Gold Dome Update: Week Eight
This week in the Senate, we participated in one of the busiest days of each legislative session, Crossover Day. Crossover Day is the final day in which Senate Bills may pass through the Senate with enough time to also pass through the House before the final day of session, or Sine Die. In order to meet this deadline, we worked well into the evening on Friday to pass much needed legislation in the hopes to see the bills signed into law. I would like to highlight several bills that passed this week and that I was happy to co-sign.
One of the more significant bills offered to the Senate this week was SB 1. This bill is one of the priorities of the Majority caucus and was fine-tuned in multiple hearings in the Public Safety Committee, of which I am a member. This bill gives Georgia the opportunity to lead the nation when it comes to fighting domestic terrorism. The bill would update the existing definition of domestic terrorism to include modern techniques not currently a part of Georgia code. Specifically, it adds critical infrastructure, such as bridges, railroads or power plants, as targets suitable to be charged for domestic terrorism. Additionally, the bill would create a new Department of Homeland Security and a State Board of Homeland Security that would both be responsible for creating and implementing a sound counter-terrorism strategy.
As we continue to recover from the recession that rocked our nation’s economy nearly a decade ago, it is necessary now more than ever to save money. Simply not enough Americans are taking the initiative to open up savings accounts to keep their money safe. To help encourage more Georgians to save, the Senate passed the “Save, Earn, Win Act”, or Senate Bill 134, which incentivizes saving by authorizing banks and credit unions to offer a new prize-linked savings account in which depositors would be entered into a lottery which would pay a prize to the winner. The thrill of a game and the prospect of winning a prize will hopefully encourage more Georgians utilize our banks and begin to save their wealth.
Speaking of a lottery, the Senate also passed a bill to streamline the Georgia Lottery’s Lottery for Education Account to ensure that we are maximizing our lottery revenue to fully benefit our students. SB 5 would require the Georgia Lottery to increase the funding amount by one percent each year for three years starting at 26.5 percent in Fiscal Year 2018. By doing so, we are ensuring a higher percentage of lottery revenue will go directly to helping our kids achieve their educational goals.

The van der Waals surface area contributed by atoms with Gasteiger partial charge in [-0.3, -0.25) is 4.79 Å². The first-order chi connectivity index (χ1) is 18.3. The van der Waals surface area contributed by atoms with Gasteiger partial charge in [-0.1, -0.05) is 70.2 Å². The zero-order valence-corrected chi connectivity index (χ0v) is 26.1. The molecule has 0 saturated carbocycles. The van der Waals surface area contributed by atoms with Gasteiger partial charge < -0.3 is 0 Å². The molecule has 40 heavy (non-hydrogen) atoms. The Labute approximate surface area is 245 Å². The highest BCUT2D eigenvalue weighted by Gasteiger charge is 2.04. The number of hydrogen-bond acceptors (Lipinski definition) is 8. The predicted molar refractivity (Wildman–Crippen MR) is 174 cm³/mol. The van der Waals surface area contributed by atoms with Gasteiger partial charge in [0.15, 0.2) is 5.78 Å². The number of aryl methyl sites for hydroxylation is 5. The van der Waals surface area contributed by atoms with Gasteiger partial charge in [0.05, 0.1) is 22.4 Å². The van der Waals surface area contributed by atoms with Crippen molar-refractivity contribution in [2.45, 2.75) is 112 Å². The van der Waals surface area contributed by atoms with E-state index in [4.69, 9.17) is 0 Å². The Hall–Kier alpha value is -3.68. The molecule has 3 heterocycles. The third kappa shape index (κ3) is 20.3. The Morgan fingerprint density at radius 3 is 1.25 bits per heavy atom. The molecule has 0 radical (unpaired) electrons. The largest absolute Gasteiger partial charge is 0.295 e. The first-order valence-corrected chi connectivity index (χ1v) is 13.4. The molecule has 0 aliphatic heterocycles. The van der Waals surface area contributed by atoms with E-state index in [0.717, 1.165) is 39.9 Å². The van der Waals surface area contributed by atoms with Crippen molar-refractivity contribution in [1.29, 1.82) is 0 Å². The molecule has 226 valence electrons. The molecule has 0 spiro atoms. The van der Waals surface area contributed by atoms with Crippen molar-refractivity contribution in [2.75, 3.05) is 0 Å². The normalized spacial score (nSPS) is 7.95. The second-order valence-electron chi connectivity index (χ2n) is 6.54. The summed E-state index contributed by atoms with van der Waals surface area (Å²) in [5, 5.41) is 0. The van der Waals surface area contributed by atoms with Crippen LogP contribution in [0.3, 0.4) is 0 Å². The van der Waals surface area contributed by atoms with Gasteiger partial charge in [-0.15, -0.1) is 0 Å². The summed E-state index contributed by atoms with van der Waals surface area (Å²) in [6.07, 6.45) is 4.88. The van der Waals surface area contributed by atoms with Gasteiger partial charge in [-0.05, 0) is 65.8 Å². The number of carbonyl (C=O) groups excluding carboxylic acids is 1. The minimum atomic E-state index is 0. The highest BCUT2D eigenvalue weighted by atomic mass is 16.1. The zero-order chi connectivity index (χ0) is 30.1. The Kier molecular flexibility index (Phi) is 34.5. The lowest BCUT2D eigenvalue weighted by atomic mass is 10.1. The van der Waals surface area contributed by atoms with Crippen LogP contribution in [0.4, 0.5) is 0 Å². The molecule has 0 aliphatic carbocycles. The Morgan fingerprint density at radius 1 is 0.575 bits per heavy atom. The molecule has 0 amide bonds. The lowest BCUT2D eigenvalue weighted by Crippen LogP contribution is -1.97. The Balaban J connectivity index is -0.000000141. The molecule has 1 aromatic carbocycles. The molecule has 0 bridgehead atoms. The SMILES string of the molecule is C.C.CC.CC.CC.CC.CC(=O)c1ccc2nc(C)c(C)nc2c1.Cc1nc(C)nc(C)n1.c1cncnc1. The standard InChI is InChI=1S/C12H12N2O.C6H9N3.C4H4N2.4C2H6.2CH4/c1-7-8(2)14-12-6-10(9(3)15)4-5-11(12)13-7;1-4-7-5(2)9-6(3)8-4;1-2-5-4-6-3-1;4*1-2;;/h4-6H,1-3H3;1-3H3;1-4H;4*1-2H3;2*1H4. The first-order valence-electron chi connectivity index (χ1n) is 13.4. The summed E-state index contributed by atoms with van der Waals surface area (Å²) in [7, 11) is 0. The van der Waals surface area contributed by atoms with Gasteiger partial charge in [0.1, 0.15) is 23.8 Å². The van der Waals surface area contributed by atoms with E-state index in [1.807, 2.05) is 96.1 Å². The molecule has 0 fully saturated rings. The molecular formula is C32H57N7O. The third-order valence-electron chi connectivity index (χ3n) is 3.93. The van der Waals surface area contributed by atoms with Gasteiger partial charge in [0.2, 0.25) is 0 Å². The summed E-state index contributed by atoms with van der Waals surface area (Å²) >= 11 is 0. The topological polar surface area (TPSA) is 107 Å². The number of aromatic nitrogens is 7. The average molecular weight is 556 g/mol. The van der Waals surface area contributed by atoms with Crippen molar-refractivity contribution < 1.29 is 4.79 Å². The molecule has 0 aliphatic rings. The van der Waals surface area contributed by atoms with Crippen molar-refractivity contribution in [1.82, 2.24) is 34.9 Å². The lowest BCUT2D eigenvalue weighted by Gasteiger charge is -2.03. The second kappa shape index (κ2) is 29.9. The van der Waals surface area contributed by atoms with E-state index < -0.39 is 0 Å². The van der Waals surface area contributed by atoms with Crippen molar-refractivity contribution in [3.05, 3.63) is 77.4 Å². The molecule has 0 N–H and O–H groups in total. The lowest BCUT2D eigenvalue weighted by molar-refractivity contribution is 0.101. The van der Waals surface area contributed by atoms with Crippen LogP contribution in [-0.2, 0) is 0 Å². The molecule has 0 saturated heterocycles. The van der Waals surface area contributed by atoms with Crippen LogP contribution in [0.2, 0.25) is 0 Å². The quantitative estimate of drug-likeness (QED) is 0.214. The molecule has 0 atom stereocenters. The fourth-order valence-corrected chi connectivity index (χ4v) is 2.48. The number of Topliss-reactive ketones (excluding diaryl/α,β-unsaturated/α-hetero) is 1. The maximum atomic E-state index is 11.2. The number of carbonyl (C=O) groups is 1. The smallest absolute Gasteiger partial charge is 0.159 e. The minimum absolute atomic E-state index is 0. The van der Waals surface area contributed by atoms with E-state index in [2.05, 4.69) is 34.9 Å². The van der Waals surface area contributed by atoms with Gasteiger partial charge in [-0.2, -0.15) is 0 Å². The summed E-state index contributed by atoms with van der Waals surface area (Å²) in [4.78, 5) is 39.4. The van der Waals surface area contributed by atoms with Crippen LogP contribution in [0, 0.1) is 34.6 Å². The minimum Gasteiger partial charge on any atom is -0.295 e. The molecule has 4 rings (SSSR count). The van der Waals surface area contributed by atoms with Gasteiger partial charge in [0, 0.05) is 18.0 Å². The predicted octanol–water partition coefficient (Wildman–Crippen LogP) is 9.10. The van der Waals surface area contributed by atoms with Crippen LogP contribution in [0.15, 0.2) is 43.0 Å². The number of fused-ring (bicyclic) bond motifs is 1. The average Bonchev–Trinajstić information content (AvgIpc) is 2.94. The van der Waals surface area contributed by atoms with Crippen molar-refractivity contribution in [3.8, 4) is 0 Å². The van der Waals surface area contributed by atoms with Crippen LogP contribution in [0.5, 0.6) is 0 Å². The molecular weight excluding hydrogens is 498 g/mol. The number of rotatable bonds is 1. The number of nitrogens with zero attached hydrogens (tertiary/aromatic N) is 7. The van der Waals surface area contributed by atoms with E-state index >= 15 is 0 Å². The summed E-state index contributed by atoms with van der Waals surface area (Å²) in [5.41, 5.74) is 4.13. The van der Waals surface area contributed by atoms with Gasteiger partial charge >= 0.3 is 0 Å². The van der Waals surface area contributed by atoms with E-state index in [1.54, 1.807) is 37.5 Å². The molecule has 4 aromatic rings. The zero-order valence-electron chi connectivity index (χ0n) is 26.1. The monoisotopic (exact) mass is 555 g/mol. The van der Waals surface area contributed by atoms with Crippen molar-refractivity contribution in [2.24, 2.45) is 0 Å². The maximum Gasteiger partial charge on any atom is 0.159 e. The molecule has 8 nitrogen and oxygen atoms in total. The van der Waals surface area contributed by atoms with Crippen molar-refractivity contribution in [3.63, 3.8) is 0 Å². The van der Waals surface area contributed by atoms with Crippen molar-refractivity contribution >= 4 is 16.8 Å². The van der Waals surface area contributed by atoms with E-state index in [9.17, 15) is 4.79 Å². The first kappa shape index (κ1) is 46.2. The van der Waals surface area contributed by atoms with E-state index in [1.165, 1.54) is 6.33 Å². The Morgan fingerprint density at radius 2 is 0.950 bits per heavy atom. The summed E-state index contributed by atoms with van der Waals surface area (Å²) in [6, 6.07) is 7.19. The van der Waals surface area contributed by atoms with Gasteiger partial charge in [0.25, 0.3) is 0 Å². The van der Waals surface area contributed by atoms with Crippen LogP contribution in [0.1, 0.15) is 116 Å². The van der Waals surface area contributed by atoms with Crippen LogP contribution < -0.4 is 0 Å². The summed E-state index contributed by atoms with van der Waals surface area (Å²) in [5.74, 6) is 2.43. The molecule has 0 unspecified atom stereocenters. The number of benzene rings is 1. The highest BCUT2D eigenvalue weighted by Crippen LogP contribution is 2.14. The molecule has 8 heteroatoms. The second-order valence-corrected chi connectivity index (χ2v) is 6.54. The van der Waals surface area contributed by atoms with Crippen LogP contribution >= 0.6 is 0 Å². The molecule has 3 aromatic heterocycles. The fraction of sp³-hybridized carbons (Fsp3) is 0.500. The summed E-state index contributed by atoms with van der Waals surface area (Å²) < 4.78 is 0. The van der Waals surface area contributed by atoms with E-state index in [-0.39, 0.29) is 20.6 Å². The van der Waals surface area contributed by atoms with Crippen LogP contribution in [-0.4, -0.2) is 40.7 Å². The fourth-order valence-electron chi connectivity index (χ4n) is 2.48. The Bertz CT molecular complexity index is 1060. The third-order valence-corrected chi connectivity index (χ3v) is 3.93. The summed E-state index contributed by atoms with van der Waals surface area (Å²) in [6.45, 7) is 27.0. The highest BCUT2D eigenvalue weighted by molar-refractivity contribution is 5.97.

In another effort to help our children, the Senate passed SB 170, also known as the Georgia SERVES Act. The bill would help us retain foster parents, as well as recruit new ones. Specifically, the bill would require the Department of Human Services to develop a uniform statewide foster care volunteer certification system. Unfortunately, our current foster care system lacks the necessary amount of volunteers to quickly vet those who wish to become foster parents. SB 170 fills a void in our current foster care policy and establishes a single, streamlined verification system to ensure that those who are eligible can be certified quickly and efficiently.
The Senate also passed Senate Bill 211 to establish new requirements for research-based student assessments for our state’s first and second graders. By allowing greater input from our local school systems and by granting them access to real-time data, we can ensure that our assessments are appropriate and our schools have the ability to monitor a student’s progress throughout an academic year to gauge the effectiveness of our tests. With local school systems determining what is best for their students, they can reduce the number of mandatory tests administered.
We also passed a bill to address other needs of our children, specifically those with hearing imparities. SB 206 would require insurance companies to provide hearing aids to children under the age of 18. Hearing aids can also be costly, especially for a child whose hearing is not yet fully developed. This bill would cap the cost of a hearing aid to $3,000 per ear, saving families potentially thousands of dollars. This is a wonderful measure which will greatly increase the quality of life for our children and will assist them in leading a prosperous life.
We also passed SB 222, calling for the creation of a Local Government 911 Authority who would be responsible for administering, collecting, auditing and remitting 9-1-1 revenue for local governments. This Authority would also maintain and improve 9-1-1 services throughout the state. This bill will greatly improve our 9-1-1 telecommunications infrastructure by allowing the Authority to determine where improvements need to be made and granting them the authority to make those changes. Ultimately we will improve public safety.
While it was quite a busy week, I am never too busy to address any comments or concerns that you may have. If you have any questions about these or any other bills or pending legislation, please get in contact with my office. It remains a pleasure to serve District 56.